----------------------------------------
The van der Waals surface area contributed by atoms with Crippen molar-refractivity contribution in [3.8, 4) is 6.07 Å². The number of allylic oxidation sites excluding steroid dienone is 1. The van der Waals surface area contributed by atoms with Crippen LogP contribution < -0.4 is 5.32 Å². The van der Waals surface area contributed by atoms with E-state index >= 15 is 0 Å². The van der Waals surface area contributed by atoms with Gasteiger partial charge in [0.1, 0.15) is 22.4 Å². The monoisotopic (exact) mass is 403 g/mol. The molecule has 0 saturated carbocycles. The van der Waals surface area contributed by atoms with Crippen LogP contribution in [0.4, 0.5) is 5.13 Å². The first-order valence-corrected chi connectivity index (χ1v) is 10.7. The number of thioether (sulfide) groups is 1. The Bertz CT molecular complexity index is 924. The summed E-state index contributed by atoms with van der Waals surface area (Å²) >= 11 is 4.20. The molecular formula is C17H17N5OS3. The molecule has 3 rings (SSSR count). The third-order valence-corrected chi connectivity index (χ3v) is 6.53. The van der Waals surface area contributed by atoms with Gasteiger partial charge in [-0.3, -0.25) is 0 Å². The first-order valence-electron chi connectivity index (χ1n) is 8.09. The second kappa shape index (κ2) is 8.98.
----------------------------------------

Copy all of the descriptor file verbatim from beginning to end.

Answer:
The van der Waals surface area contributed by atoms with Crippen molar-refractivity contribution in [3.8, 4) is 6.07 Å². The number of allylic oxidation sites excluding steroid dienone is 1. The van der Waals surface area contributed by atoms with Crippen LogP contribution < -0.4 is 5.32 Å². The van der Waals surface area contributed by atoms with E-state index >= 15 is 0 Å². The van der Waals surface area contributed by atoms with Gasteiger partial charge in [0.1, 0.15) is 22.4 Å². The monoisotopic (exact) mass is 403 g/mol. The molecule has 0 saturated carbocycles. The van der Waals surface area contributed by atoms with Crippen LogP contribution in [0.4, 0.5) is 5.13 Å². The first-order valence-corrected chi connectivity index (χ1v) is 10.7. The number of thioether (sulfide) groups is 1. The Bertz CT molecular complexity index is 924. The summed E-state index contributed by atoms with van der Waals surface area (Å²) >= 11 is 4.20. The molecular formula is C17H17N5OS3. The molecule has 3 rings (SSSR count). The third-order valence-corrected chi connectivity index (χ3v) is 6.53. The van der Waals surface area contributed by atoms with Gasteiger partial charge in [-0.3, -0.25) is 0 Å². The first-order valence-electron chi connectivity index (χ1n) is 8.09. The second kappa shape index (κ2) is 8.98.